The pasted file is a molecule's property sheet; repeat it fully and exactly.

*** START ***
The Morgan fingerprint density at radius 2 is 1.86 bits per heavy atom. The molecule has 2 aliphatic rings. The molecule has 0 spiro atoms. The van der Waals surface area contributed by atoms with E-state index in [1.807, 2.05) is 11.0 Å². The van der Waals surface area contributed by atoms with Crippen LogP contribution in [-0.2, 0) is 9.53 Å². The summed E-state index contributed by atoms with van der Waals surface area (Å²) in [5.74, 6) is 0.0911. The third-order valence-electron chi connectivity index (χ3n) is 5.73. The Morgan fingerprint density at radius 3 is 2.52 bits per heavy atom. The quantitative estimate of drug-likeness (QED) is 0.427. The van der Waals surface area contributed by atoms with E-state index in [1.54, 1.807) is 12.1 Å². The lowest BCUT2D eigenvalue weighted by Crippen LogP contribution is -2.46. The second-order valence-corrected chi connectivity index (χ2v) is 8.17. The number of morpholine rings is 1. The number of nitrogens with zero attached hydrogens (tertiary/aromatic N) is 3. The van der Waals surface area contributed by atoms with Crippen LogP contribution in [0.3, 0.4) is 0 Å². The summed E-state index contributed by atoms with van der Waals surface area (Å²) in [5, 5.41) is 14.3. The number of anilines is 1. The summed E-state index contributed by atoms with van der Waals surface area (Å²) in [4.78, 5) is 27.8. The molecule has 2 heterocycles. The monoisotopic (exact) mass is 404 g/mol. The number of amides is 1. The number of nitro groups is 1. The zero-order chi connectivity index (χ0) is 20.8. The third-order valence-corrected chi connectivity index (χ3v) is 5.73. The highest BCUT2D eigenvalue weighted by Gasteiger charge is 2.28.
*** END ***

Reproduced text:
The Morgan fingerprint density at radius 2 is 1.86 bits per heavy atom. The molecule has 2 aliphatic rings. The molecule has 0 spiro atoms. The van der Waals surface area contributed by atoms with E-state index in [1.807, 2.05) is 11.0 Å². The van der Waals surface area contributed by atoms with Crippen LogP contribution in [-0.2, 0) is 9.53 Å². The summed E-state index contributed by atoms with van der Waals surface area (Å²) in [5.74, 6) is 0.0911. The third-order valence-electron chi connectivity index (χ3n) is 5.73. The Morgan fingerprint density at radius 3 is 2.52 bits per heavy atom. The quantitative estimate of drug-likeness (QED) is 0.427. The van der Waals surface area contributed by atoms with E-state index in [1.54, 1.807) is 12.1 Å². The lowest BCUT2D eigenvalue weighted by Crippen LogP contribution is -2.46. The second-order valence-corrected chi connectivity index (χ2v) is 8.17. The number of morpholine rings is 1. The number of nitrogens with zero attached hydrogens (tertiary/aromatic N) is 3. The van der Waals surface area contributed by atoms with Crippen LogP contribution in [0.3, 0.4) is 0 Å². The summed E-state index contributed by atoms with van der Waals surface area (Å²) in [5, 5.41) is 14.3. The number of anilines is 1. The summed E-state index contributed by atoms with van der Waals surface area (Å²) in [4.78, 5) is 27.8. The molecule has 2 heterocycles. The monoisotopic (exact) mass is 404 g/mol. The number of amides is 1. The number of nitro groups is 1. The zero-order chi connectivity index (χ0) is 20.8. The third-order valence-corrected chi connectivity index (χ3v) is 5.73. The highest BCUT2D eigenvalue weighted by Gasteiger charge is 2.28.